Every time we think we’re making headway in the acceptance of hearing health as part of our general wellbeing and that seeking assistance with our hearing is also normal and something to be embraced, something comes to slap us down.
Here’s a paraphrased note we received recently. It came from a mother in her late 30s and it said simply:
“I quit my job in April, which was the place where I needed the most help with my hearing. So, now I don’t feel the urge to wear hearing aids and hopefully, I never will.”
Even in this brief sentence, her deep emotion is clear – she can’t think of anything worse that can happen to her than to wear a hearing aid! As we embark on a new decade it’s, frankly, depressing that this age-old, outdated view still proliferates and in someone so young. And it’s especially dispiriting for us.
Academics have long analysed how we act in a given situation and there are many traits which have been identified. An individual’s behaviour is not always in alignment with their intentions. It is common knowledge that we are not fully rational beings – even when we’re aware that our actions may not be in our best interests.
There is a disconnect in our minds. We seem to stall at hearing and give little credence to the detrimental effect not hearing has on executive function in the brain, the skills every person uses in order to process and act on incoming information. The 8 key executive functions: impulse control, emotional control, flexible thinking, working memory, self-monitoring, planning and prioritizing, task initiation, and organization are all fuelled by being able to hear sound. Once transmitted to the brain, we engage the highly skilled and complex process of listening: analysing, comprehending, untangling and assigning meaning to sound. Crucially, reduced hearing affects executive function making us age early and before our time.
Our clients never describe their problem as “I’m not hearing sound” instead they say:
“I can’t understand my family when we’re sitting around the table.”
They say: “I dread going to restaurants with my friends because it‘s too much effort to try and concentrate on the conversation.”
They say: “My personality is changing. I used to be in the centre of things, the life and soul of the party, but I just can’t do it anymore. It’s too tiring so I’d rather stay at home.”
They say: “I’m becoming isolated and withdrawn.”
They say: “I can’t take part in meetings. People don’t talk to me at work because if I don’t answer them they think I’m being aloof.”
In other words – they describe things which make us feel rotten about ourselves.
Hearing well is not one of life’s optional extras. Hearing is the life-affirming, life-enriching and life-saving sense. It’s socially engaging and economically improving. It supports our mental and physical health. It helps us to stay in the game for longer. It keeps us younger, for longer.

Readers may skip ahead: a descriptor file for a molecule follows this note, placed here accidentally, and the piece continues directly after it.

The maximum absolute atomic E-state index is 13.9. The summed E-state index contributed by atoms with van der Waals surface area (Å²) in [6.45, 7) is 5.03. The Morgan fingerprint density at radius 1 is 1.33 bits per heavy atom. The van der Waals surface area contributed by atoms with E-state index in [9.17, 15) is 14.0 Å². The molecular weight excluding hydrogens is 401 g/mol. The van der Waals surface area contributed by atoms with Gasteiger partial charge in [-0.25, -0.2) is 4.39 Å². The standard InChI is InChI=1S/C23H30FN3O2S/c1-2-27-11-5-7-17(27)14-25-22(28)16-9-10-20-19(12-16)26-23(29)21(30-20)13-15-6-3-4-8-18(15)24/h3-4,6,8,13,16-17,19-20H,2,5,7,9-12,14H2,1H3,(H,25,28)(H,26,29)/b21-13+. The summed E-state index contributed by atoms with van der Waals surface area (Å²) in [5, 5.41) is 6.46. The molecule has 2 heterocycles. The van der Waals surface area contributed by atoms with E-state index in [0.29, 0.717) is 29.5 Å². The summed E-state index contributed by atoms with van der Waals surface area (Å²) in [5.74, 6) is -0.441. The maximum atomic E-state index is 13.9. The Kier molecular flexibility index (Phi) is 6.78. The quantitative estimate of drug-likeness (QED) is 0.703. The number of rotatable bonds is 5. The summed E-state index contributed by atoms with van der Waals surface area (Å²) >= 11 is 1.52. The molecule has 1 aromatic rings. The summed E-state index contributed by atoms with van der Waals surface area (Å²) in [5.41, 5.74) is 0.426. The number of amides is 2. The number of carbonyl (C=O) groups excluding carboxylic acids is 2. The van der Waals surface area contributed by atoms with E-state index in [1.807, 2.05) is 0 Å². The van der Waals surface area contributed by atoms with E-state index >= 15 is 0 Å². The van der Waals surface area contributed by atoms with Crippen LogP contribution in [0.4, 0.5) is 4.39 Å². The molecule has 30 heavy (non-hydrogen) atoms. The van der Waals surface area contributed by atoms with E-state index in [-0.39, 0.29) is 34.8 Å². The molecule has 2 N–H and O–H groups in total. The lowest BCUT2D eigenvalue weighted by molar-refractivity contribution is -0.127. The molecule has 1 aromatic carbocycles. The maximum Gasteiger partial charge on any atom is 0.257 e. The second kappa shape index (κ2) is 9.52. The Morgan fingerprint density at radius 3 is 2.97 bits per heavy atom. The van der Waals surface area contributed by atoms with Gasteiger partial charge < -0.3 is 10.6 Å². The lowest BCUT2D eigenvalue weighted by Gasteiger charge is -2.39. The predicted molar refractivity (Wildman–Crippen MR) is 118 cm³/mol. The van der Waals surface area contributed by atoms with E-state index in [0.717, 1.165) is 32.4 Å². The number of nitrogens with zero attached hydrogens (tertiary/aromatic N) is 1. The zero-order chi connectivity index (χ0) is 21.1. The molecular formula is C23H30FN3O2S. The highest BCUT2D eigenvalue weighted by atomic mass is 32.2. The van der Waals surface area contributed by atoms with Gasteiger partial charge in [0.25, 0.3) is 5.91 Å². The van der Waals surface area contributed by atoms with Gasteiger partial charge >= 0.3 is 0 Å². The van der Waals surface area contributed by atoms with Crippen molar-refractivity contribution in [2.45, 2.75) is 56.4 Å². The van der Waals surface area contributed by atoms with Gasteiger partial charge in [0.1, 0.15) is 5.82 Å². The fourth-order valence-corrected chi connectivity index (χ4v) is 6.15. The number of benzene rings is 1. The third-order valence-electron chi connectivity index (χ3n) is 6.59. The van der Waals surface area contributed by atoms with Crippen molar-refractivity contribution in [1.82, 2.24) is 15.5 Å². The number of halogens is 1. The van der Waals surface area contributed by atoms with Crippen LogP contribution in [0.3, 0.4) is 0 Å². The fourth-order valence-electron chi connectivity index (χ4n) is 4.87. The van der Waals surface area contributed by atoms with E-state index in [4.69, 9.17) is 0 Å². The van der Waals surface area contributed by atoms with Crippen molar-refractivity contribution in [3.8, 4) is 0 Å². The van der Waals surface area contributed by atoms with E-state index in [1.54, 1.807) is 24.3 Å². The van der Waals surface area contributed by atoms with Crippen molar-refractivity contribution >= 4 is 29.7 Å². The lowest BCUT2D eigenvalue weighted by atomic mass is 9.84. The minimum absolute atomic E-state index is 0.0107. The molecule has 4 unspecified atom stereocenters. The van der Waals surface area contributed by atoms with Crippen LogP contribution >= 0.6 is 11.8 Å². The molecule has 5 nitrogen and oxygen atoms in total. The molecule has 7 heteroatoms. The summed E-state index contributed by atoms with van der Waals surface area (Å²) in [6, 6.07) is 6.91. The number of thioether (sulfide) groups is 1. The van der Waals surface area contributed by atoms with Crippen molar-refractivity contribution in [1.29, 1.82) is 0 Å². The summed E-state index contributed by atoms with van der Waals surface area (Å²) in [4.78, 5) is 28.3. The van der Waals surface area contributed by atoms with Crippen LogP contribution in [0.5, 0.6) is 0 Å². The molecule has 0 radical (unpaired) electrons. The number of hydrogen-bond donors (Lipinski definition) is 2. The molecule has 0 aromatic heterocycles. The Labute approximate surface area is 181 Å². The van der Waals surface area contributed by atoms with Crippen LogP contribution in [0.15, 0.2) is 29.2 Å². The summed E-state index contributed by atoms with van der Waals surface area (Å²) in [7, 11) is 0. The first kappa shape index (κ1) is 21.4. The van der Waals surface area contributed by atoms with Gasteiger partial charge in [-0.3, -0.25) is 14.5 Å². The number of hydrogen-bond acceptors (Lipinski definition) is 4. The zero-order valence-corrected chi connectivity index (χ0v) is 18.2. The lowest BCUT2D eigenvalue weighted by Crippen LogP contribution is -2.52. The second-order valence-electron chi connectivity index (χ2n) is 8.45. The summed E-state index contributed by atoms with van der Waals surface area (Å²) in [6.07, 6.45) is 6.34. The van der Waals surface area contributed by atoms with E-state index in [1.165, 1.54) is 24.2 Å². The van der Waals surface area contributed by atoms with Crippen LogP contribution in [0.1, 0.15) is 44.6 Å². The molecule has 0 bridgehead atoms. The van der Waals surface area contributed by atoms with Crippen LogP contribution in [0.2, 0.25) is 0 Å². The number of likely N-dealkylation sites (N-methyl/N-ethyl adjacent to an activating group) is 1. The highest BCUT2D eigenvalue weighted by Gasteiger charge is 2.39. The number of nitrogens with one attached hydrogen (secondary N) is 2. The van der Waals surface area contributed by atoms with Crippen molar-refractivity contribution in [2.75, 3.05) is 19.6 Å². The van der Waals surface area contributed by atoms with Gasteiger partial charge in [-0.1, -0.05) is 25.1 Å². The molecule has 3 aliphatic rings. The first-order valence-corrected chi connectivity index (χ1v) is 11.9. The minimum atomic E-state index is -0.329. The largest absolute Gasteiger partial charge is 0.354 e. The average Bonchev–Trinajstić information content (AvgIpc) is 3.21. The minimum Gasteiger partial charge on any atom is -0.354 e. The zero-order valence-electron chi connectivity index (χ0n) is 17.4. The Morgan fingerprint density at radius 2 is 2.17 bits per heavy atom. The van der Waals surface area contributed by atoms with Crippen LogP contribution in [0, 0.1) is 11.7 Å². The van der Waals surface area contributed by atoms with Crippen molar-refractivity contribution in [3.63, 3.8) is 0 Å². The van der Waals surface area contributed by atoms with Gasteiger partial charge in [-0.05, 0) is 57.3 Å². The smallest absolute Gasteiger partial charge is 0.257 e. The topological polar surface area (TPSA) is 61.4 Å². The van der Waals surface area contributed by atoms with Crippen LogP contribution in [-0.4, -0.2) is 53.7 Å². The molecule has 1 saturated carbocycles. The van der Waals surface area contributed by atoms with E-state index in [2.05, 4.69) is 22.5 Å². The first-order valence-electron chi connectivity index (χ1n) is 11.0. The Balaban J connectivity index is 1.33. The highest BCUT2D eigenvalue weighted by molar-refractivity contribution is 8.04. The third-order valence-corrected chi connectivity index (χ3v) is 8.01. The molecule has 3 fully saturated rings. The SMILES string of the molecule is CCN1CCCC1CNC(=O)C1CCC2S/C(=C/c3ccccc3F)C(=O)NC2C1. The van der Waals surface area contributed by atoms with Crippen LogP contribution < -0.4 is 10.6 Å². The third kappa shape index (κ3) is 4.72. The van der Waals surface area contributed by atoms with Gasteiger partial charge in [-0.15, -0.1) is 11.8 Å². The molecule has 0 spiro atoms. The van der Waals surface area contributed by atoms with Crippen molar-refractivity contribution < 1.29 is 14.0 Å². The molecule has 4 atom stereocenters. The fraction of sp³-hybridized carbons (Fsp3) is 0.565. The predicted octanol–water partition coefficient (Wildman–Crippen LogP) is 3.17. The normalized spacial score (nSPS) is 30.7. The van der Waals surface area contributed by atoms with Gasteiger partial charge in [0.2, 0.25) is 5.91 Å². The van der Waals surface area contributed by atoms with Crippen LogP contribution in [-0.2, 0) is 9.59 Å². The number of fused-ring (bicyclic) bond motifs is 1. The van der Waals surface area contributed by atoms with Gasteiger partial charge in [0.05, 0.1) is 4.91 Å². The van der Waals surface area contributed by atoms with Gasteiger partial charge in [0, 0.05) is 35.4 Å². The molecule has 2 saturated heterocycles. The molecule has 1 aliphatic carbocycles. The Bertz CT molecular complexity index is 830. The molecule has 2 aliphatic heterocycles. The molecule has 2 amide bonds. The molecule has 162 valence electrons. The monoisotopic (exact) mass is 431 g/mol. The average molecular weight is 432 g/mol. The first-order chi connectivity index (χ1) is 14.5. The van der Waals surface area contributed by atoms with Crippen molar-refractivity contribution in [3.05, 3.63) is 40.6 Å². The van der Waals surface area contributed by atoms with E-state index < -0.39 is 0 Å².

Our sense of hearing links us with the world around us, connects us to other people and provides us with opportunities to learn, hear, listen and laugh. If you don’t hear well, you can miss important warning and danger sounds as well as the pleasure and rewards of connecting with others – especially one’s children.
Hearing well can enrich your life, allowing you to enjoy the accomplishments of your family. The research evidence is overwhelming in supporting the amazing benefits our sense of hearing presents to us and at the same time keeping the effects of ageing at bay. We all want to maintain our youthfulness and importance in the world and our hearing is fundamental in providing this.
The reasoning behind the attitude expressed in the highlighted letter at the start of this article are, in our experience, caused simply by people’s subconscious misperceptions of what it means to hear less well how others view us.
This, without doubt, comes from within. It’s that person’s issue, not society’s. And it’s an outdated and blinkered view.
Hearing Health and Nudge Theory
The Nudge Theory has been described by behavioural scientists as a method to understand how people think, make decisions, and behave; helping people improve their thinking and decisions; managing change of all sorts as well as identifying and modifying existing unhelpful influences on people.
We’d like to challenge these Nudge scientists to look at how people’s negative views about hearing and hearing aids can be influenced in a more positive way.
Here’s an example; A Swedish train station was becoming too crowded as everyone used the escalators rather than the stairs during the rush hour. Some behavioural scientists looked at what they could suggest to nudge people’s behaviour to reduce the overcrowding. The experiment was a huge success. You can see this Nudge theory in action by clicking this link.
Perhaps we can do the same as audiologists and alter people’s behaviour in a positive way. We can provide all the evidence in the world why it’s in your best interest to take care of your hearing needs, but we don’t always do what’s good for us.
So perhaps we just need a little nudge.
As for us at Hearing Healthcare Practice, we won’t give up working to changing minds.
We just need to try even harder.
Onwards and upwards.